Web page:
Hacker News new | comments | show | ask | jobs | submit login

Purely from a hiring side, can someone sell me on the value of hiring junior developers and training them up? It feels to me like there's real potential for them to gum up the development team, it's going to take years for them to be senior (and nothing stopping them leaving when they are)...

I understand people want Junior jobs to exist, as junior developers. As someone hiring, why should I hire one? Serious question...




Ok so if

1. You have no trouble hiring senior developers whenever you need one

2. You have no shortage of money to pay them

3. You are running a short term business, so your time horizon is only a year or so

4. You have no work that has been put aside as high risk given the uncertain benefits

5. You dev team is fragile, and liable to be gummed up

Then by all means do not hire junior people.

But if any of those do not apply, you will find all sorts of advantages. Look at the Google Summer of Code as a model, say. You get enthusiastic people willing to learn, who you can teach your way of doing things, and fast track their dev skills so they become senior sooner. So long as your codebase is slightly modular there must be something people can start on, and do not forget that teaching is a great way to help you think about things in more detail, and that meta thinking is the most important way in which you become a better programmer.


To summarize your points:

Cheap but enthusiastic (and perhaps plentiful) labour, who may be able to work on non-critical path items, and there may be ancillary learning benefits from mentoring to existing senior devs.

Is that about the size of what you were saying?


This is an interesting response and one I'm pondering myself. It clearly is of extreme importance to seed new developers in the industry and how should small shops shoulder their share?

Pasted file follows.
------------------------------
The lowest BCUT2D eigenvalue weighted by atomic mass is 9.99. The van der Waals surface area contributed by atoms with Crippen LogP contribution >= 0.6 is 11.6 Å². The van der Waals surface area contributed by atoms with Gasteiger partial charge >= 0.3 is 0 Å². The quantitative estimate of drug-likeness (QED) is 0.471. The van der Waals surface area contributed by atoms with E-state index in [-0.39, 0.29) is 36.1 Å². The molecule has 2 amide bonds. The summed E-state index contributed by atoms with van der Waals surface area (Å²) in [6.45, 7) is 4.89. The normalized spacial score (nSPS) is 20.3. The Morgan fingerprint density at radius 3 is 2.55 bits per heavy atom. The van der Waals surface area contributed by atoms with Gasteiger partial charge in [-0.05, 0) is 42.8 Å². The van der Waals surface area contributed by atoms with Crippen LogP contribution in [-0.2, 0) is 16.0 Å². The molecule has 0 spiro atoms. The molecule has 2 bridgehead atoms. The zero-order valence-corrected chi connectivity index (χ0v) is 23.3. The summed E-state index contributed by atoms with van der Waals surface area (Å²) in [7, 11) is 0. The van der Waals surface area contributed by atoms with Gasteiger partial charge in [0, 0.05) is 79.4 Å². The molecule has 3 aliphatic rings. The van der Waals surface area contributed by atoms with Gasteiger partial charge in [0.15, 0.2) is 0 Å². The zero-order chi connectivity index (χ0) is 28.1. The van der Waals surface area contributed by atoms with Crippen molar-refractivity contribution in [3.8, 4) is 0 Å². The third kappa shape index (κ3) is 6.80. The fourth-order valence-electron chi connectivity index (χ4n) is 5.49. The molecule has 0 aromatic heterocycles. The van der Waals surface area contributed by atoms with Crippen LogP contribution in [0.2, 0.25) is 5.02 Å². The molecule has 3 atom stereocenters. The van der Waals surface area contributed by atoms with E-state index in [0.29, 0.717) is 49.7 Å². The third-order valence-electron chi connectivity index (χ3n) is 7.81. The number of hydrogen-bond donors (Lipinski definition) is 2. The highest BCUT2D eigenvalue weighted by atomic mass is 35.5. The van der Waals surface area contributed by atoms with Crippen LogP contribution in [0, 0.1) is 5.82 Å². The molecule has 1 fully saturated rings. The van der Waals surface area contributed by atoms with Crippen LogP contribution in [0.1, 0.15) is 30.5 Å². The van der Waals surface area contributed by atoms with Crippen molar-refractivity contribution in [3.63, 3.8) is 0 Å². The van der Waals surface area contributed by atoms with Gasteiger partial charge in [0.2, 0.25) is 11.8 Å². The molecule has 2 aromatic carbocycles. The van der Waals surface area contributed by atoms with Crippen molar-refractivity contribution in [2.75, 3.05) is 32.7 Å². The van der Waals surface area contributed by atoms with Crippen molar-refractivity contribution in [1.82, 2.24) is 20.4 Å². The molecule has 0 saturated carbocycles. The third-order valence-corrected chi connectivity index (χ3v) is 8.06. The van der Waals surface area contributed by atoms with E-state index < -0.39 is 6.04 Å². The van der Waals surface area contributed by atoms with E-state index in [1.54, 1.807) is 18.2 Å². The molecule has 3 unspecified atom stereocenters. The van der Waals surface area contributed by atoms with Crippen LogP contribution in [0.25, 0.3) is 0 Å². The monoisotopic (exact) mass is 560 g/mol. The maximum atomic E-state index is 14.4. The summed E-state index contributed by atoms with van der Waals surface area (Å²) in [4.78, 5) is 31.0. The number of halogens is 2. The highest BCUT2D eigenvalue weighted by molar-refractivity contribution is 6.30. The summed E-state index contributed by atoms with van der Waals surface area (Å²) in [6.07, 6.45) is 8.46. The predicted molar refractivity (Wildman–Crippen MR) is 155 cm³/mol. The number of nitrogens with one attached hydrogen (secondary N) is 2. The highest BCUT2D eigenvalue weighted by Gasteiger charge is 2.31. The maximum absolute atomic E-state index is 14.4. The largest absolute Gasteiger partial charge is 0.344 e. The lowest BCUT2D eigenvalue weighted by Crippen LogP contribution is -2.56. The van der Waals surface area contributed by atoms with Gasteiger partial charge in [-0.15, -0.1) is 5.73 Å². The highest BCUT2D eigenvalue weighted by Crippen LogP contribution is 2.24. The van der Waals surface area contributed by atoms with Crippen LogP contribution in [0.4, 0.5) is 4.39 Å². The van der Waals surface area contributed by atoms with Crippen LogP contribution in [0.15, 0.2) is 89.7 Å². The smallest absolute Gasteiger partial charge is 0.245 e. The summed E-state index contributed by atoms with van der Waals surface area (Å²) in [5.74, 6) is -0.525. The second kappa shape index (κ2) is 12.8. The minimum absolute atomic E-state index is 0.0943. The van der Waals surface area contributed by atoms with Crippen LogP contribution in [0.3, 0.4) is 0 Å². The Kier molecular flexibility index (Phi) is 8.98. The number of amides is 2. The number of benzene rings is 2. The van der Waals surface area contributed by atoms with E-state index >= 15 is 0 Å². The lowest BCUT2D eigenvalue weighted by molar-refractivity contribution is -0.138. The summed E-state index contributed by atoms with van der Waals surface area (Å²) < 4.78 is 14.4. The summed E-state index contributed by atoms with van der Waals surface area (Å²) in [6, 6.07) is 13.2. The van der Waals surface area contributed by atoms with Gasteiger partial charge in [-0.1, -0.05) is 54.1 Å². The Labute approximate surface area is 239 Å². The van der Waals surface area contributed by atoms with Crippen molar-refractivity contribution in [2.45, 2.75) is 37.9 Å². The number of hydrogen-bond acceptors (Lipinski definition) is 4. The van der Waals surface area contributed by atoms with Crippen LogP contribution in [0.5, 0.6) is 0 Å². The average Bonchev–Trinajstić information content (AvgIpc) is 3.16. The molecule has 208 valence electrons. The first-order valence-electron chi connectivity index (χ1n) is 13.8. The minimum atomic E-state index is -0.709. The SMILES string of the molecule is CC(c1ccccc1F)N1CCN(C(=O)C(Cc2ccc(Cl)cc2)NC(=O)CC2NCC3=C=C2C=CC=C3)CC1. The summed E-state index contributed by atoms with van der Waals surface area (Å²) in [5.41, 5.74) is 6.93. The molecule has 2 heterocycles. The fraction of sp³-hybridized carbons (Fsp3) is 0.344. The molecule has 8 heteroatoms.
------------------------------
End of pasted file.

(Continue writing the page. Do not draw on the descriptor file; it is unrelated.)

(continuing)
Young/junior developers often have a lot of spirit and enthusiasm which is injected into an existing team. They'll also tend to bring the 'latest new ideas' which while not already ideal does get the old guard thinking. If anything it's interesting to watch people adjust their proverbial footing to stay relevant.

On a similar note, I often wonder how does a senior/lead developer take a different direction? I took the JVM + Web stack and I was giving it serious thought to jumping ship into another area of software development. Now understandably you wouldn't be a lead but rather a born-again junior yet any interviewer will automatically assume (with evidence to the direct contrary) you've been doing it for years.

Tricky our industry...


Positive disruption was a benefit I identified; but you need very much the right junior to make this happen, and also there are drawbacks... (http://blogs.tedneward.com/2012/03/21/Unlearn+Young+Programm...)


Well, one reason would be to take advantage of market inefficiencies.

You might decide that your business can derive a significant amount of experience from people who don't have a computer science degree. Those people might be easier and cheaper to hire. So it might be worth hiring them.

Fundamentally, the question is whether the hire is worth more to the company than the cost of employing them. If you think that CS graduates with four years of experience are overvalued by the employment market, it's a good move.




Guidelines | FAQ | Support | API | Security | Lists | Bookmarklet | DMCA | Apply to YC | Contact

Search: